‘US gives maximum visas to Indians, more than any other country’

WASHINGTON: The United States said on Wednesday that it provides maximum number of visas to Indians, more than any other nationality in the world. The 

claim comes amid rising concerns by Indian firms over American visa regime.

“India is the recipient of more visas than any other country in the world. 65-66% of all short-term visas that the US government issues are for Indian citizens,” US under secretary of commerce for international trade Stefan M Selig told reporters.

He said the US would continue to work with the Indian government to meet the demand for US visas and “I think we are making a lot of progress on it”.

Selig was replying to a question that Indian IT professionals have been hurt by the higher visas fees imposed after the US Border Security Act came into force and whether the US will allow to lapse the Act in September or reinforce it.

He is visiting New Delhi to hold discussions with commerce secretary Rita Teaotia for the forthcoming meeting of Strategic and Commercial Dialogue next month in Washington.

Time and again domestic IT industry has raised serious concerns over increasing number of visa applications by Indian IT companies being rejected by the US and hike in visa fees.

The US had substantially increased the fees for H1B and L1 categories of visas for applicants which employ more than 50 people in the US or have more than 50% of their employees admitted on non-immigrant visas (the 50:50 rule).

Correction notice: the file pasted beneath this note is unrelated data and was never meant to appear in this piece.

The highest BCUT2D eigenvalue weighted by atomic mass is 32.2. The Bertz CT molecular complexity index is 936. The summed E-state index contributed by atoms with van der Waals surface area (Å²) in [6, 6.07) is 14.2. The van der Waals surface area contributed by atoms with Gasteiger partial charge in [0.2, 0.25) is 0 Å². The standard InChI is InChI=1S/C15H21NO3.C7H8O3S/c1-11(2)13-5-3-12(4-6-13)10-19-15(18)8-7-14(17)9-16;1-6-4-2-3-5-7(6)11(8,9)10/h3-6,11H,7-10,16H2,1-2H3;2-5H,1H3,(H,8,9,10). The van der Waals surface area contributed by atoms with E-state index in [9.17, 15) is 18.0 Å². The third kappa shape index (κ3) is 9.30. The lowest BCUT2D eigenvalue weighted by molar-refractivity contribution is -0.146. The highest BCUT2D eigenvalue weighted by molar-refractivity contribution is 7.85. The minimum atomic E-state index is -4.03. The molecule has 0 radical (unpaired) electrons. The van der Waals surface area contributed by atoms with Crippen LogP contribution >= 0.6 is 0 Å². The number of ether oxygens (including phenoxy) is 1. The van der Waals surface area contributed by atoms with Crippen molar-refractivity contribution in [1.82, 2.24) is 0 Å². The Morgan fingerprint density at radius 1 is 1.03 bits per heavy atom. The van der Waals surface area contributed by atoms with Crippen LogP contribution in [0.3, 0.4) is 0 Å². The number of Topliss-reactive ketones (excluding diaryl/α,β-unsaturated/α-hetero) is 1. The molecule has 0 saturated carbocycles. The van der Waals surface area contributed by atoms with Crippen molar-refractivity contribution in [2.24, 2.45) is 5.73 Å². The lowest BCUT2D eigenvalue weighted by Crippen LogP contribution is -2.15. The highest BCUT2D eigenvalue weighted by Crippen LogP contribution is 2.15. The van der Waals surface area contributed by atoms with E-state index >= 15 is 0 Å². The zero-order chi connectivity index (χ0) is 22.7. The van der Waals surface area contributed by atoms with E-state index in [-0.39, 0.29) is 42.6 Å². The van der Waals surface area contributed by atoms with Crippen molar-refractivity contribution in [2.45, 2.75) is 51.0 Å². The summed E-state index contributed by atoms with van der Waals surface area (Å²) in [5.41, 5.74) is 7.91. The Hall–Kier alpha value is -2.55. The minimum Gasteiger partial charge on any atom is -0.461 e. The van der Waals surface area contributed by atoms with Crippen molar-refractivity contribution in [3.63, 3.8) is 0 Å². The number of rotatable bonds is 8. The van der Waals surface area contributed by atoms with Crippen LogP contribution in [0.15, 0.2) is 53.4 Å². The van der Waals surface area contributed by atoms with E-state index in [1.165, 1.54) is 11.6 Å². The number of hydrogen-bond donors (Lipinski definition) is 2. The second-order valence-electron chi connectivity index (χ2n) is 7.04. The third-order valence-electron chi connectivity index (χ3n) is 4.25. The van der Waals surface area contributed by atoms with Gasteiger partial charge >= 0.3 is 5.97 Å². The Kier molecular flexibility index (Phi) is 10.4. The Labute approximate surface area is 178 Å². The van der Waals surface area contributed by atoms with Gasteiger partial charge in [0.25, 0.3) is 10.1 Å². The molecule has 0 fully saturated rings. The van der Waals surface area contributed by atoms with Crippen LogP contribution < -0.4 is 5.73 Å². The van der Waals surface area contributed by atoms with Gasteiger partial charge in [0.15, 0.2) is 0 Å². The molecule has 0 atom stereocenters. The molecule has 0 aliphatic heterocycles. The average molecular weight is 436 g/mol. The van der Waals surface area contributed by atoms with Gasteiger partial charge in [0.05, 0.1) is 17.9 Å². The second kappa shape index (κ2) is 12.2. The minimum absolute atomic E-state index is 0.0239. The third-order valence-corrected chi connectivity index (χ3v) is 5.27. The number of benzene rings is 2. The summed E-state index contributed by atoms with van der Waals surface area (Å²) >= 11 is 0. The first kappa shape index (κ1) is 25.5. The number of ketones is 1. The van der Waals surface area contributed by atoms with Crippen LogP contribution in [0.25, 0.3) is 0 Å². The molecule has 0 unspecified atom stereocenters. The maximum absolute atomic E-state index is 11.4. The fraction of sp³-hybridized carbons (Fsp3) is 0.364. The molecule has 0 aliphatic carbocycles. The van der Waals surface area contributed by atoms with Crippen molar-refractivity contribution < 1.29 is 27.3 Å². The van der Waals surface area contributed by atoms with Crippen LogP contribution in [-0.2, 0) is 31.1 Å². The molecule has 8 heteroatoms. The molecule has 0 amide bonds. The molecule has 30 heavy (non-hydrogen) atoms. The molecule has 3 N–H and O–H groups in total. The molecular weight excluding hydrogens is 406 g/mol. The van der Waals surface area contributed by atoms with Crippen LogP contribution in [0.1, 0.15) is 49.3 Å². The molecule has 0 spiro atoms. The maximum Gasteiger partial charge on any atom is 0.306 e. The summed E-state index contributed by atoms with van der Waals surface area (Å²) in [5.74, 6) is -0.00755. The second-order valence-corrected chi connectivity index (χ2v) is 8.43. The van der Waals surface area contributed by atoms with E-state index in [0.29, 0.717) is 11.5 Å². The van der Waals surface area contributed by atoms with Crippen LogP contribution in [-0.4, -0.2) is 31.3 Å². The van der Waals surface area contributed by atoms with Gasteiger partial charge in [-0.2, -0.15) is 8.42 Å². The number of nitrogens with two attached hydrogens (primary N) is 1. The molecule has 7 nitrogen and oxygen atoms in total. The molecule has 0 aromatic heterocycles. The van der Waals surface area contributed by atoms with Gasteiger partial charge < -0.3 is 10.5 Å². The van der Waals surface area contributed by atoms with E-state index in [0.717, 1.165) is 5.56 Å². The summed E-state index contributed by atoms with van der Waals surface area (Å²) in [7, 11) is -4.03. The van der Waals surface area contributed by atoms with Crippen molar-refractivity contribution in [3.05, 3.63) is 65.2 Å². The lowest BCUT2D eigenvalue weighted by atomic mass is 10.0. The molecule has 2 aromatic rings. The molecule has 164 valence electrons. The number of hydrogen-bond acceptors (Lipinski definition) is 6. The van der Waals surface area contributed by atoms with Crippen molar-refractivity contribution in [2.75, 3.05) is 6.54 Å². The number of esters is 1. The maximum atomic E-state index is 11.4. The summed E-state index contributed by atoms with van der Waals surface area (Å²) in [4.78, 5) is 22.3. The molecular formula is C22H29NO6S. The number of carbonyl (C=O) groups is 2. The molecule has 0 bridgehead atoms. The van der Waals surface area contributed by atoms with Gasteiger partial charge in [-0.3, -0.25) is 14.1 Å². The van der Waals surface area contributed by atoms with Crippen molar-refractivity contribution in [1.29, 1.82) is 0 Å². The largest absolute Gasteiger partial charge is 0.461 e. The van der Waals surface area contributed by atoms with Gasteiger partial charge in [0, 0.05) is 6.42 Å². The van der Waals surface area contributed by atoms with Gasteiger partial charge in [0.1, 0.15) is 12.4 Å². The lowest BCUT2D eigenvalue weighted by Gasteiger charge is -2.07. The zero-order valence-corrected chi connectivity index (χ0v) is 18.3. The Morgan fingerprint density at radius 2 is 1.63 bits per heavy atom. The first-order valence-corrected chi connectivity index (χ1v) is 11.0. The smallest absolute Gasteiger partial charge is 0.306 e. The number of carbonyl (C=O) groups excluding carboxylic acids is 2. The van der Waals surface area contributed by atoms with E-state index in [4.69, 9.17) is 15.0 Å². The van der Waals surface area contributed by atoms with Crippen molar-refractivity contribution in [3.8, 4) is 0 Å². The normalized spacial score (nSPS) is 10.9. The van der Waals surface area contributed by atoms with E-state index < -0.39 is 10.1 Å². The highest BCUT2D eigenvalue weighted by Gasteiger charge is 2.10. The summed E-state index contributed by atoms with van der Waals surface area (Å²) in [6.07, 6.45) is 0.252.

The hike is impacting the bottomline of the $60 billion Indian IT industry that sends many highly-skilled Indians to work there. The Indian IT sector earns more than half of its annual revenues from overseas markets, particularly the US.

On India’s IPR policy, he said this is in the best interest of India to meet its economic goals and objectives.

On concerns being raised by the Indian pharma industry that the US regulator is discriminating against it, he said: “I frankly have not heard those complaints in the US. The US has a open market where all companies, all countries compete freely and so I am surprised to hear that concern.”

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